He was tortured by the police; he died under the prolonged torture; his body has never been recovered. His father, Eechara Warrier, went from pillar to post to receive news of his son; the story of that search was turned into a national award-winning movie by cinematographer/director Shaji Karun. (You can see the movie in full here).
The news that Rajan had been killed was what turned me — and hundreds of young students like me — into hardcore, driven political activists who worked unremittingly towards the single goal of ending Congress rule. In North India, the anti-Congress movement had big-name leaders: Jayaprakash Narayan was the totem; the likes of AB Vajpayee, LK Advani, George Fernandes etc were the stars who drew crowds in their thousands and around whom the anti-Congress sentiment coalesced.
Kerala did not have any such big names, we did not have star politicians to pull the resistance together. But we had the students — the story of Rajan, which spread out from Calicut to the rest of the state, was the fuel that kept the fires of resistance burning white-hot; students who went door to door campaigning, and turned the crowds out when the political stars from up North came visiting…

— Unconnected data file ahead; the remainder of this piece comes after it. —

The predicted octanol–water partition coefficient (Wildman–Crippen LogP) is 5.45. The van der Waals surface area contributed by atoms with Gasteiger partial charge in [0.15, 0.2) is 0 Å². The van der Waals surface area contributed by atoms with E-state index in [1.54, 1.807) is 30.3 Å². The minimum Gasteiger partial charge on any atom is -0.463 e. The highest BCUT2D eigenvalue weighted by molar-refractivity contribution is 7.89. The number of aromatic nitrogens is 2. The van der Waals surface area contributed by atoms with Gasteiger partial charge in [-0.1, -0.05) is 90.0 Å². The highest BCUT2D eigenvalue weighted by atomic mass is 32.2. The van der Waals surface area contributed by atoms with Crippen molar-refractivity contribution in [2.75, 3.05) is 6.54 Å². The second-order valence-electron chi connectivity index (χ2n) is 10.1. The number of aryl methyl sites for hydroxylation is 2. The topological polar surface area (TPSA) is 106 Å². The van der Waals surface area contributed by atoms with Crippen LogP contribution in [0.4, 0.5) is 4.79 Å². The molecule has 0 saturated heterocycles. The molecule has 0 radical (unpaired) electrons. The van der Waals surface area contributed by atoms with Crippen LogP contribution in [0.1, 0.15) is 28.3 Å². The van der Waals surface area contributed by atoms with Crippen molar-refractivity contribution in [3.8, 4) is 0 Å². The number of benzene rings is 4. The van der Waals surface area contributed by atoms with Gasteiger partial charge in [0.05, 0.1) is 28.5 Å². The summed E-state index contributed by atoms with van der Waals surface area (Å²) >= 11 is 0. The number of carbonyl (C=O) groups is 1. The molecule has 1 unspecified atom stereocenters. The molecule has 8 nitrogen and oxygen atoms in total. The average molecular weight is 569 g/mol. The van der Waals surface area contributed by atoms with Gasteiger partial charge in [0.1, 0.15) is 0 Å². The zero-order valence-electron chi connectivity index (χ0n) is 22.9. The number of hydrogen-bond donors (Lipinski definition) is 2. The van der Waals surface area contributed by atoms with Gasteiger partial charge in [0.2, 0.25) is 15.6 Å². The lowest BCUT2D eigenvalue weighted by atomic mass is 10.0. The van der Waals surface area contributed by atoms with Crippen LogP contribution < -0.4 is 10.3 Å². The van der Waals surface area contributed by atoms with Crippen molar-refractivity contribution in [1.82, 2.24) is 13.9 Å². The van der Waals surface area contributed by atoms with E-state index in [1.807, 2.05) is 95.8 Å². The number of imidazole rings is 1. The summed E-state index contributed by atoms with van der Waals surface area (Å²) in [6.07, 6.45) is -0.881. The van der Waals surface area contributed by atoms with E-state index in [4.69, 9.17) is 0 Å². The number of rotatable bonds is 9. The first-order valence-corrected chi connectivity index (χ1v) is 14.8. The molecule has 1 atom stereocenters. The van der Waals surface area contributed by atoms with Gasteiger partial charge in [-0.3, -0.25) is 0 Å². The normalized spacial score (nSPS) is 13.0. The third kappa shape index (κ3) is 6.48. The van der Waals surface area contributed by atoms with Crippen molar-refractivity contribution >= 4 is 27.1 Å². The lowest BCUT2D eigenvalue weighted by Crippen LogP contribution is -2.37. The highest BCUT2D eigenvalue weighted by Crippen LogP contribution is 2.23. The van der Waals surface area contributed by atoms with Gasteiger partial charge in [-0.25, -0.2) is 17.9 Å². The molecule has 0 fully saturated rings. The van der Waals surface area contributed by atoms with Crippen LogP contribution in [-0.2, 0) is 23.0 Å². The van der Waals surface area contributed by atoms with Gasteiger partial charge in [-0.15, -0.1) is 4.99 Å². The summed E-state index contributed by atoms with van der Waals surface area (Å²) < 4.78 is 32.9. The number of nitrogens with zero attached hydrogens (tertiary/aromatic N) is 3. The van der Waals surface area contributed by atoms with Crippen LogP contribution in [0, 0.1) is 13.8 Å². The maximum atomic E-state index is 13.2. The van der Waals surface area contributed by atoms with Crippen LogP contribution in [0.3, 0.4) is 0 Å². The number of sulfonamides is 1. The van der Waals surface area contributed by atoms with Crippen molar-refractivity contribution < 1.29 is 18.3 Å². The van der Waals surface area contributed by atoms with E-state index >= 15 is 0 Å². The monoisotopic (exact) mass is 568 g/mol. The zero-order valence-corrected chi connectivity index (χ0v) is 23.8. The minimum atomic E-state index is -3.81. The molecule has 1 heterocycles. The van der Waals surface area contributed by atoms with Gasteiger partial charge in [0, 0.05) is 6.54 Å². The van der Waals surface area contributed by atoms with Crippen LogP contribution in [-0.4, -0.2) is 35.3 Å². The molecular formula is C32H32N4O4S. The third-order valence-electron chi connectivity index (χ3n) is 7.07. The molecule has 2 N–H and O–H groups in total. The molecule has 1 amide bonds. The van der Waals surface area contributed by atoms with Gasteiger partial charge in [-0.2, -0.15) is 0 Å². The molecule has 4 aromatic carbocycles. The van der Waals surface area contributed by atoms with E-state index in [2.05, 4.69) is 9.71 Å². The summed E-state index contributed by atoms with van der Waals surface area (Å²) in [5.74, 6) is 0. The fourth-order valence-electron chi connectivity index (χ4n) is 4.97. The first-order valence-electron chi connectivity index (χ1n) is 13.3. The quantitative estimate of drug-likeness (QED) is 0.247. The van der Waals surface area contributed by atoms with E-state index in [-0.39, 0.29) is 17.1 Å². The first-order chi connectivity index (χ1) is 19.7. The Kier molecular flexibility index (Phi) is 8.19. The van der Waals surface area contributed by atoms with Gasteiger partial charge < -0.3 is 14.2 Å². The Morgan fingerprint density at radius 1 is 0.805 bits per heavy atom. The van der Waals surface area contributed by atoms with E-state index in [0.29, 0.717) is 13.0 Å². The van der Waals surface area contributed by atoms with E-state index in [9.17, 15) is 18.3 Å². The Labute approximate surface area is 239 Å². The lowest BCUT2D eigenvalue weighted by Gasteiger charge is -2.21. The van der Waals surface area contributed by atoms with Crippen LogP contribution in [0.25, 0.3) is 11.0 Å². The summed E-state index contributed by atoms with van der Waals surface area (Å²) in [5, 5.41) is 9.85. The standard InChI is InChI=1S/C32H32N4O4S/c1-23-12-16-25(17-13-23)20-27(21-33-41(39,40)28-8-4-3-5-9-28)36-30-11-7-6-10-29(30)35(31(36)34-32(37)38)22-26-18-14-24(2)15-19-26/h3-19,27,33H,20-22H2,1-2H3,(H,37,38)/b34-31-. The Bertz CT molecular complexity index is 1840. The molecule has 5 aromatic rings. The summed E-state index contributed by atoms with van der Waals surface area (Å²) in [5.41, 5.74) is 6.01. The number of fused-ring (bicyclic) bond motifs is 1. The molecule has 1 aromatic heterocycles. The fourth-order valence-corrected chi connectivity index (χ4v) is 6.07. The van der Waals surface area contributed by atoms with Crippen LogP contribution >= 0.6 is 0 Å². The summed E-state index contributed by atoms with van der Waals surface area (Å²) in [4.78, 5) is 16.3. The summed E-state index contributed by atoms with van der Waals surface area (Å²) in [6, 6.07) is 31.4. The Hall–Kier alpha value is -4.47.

Ningal enne Communist aaki — You Made me a Communist — is a movie written and directed by Thoppil Bhasi, based on his play of the same name, and it shows how the quotidian injustices of agrarian life turns a regular guy into a violent, hardcore communist. Ningal enne political aaki, you made me political, would be the name for a story on a generation, my generation, of young Keralite students who walked out of their classrooms and out onto the streets.
I was reminded of all this while reading Annie Zaidi’s lovely, topical essay on how she first developed political inclinations. You should read it.
And, if you feel up to it, head to the comments section and tell me this: What, if any, was the trigger that first turned you political?